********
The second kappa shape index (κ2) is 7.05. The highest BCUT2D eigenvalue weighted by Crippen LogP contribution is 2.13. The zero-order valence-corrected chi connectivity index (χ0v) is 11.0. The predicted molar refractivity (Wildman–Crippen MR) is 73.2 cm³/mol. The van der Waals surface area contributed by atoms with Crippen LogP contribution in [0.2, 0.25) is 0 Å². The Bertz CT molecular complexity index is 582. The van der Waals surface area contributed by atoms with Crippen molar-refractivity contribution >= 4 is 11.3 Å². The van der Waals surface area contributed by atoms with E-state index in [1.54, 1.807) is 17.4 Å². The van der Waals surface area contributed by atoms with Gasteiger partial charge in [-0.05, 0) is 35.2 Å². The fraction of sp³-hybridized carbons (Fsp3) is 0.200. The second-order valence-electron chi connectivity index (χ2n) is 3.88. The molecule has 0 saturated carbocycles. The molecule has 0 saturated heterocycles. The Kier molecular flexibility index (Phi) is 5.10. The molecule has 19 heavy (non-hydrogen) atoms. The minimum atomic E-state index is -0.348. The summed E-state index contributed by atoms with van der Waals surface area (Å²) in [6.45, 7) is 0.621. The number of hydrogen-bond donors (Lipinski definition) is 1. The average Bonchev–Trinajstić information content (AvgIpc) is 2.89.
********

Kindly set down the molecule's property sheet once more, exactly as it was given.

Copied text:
The second kappa shape index (κ2) is 7.05. The highest BCUT2D eigenvalue weighted by Crippen LogP contribution is 2.13. The zero-order valence-corrected chi connectivity index (χ0v) is 11.0. The predicted molar refractivity (Wildman–Crippen MR) is 73.2 cm³/mol. The van der Waals surface area contributed by atoms with Crippen LogP contribution in [0.2, 0.25) is 0 Å². The Bertz CT molecular complexity index is 582. The van der Waals surface area contributed by atoms with Crippen molar-refractivity contribution >= 4 is 11.3 Å². The van der Waals surface area contributed by atoms with E-state index in [1.54, 1.807) is 17.4 Å². The van der Waals surface area contributed by atoms with Gasteiger partial charge in [-0.05, 0) is 35.2 Å². The fraction of sp³-hybridized carbons (Fsp3) is 0.200. The second-order valence-electron chi connectivity index (χ2n) is 3.88. The molecule has 0 saturated carbocycles. The molecule has 0 saturated heterocycles. The Kier molecular flexibility index (Phi) is 5.10. The molecule has 19 heavy (non-hydrogen) atoms. The minimum atomic E-state index is -0.348. The summed E-state index contributed by atoms with van der Waals surface area (Å²) in [6.45, 7) is 0.621. The number of hydrogen-bond donors (Lipinski definition) is 1. The average Bonchev–Trinajstić information content (AvgIpc) is 2.89.